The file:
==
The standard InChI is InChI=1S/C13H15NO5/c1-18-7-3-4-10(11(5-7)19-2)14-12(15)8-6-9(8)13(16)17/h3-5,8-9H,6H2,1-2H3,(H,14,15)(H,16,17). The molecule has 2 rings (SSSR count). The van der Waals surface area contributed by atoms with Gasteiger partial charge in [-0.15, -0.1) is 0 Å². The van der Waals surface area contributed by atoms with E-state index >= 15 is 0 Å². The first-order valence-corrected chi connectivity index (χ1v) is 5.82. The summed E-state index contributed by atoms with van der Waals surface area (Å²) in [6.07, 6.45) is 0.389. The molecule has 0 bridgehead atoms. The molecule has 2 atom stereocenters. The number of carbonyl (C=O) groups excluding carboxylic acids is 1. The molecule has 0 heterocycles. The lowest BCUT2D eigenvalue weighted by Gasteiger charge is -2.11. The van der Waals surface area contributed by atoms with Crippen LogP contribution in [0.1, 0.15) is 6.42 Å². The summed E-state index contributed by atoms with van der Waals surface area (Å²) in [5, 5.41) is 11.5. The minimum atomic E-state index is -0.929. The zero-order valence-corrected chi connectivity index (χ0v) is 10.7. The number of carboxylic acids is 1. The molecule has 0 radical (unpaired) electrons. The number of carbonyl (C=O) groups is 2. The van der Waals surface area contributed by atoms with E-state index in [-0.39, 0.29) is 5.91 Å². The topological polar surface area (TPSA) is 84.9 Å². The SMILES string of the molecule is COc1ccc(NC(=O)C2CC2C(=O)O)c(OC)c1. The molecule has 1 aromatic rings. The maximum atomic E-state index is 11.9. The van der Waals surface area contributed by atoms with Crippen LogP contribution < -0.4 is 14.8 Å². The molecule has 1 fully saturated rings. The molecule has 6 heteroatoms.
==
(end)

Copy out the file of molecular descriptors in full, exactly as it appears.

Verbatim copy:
The standard InChI is InChI=1S/C13H15NO5/c1-18-7-3-4-10(11(5-7)19-2)14-12(15)8-6-9(8)13(16)17/h3-5,8-9H,6H2,1-2H3,(H,14,15)(H,16,17). The molecule has 2 rings (SSSR count). The van der Waals surface area contributed by atoms with Gasteiger partial charge in [-0.15, -0.1) is 0 Å². The van der Waals surface area contributed by atoms with E-state index >= 15 is 0 Å². The first-order valence-corrected chi connectivity index (χ1v) is 5.82. The summed E-state index contributed by atoms with van der Waals surface area (Å²) in [6.07, 6.45) is 0.389. The molecule has 0 bridgehead atoms. The molecule has 2 atom stereocenters. The number of carbonyl (C=O) groups excluding carboxylic acids is 1. The molecule has 0 heterocycles. The lowest BCUT2D eigenvalue weighted by Gasteiger charge is -2.11. The van der Waals surface area contributed by atoms with Crippen LogP contribution in [0.1, 0.15) is 6.42 Å². The summed E-state index contributed by atoms with van der Waals surface area (Å²) in [5, 5.41) is 11.5. The minimum atomic E-state index is -0.929. The zero-order valence-corrected chi connectivity index (χ0v) is 10.7. The number of carboxylic acids is 1. The molecule has 0 radical (unpaired) electrons. The number of carbonyl (C=O) groups is 2. The van der Waals surface area contributed by atoms with E-state index in [-0.39, 0.29) is 5.91 Å². The topological polar surface area (TPSA) is 84.9 Å². The SMILES string of the molecule is COc1ccc(NC(=O)C2CC2C(=O)O)c(OC)c1. The molecule has 1 aromatic rings. The maximum atomic E-state index is 11.9. The van der Waals surface area contributed by atoms with Crippen LogP contribution < -0.4 is 14.8 Å². The molecule has 1 fully saturated rings. The molecule has 6 heteroatoms.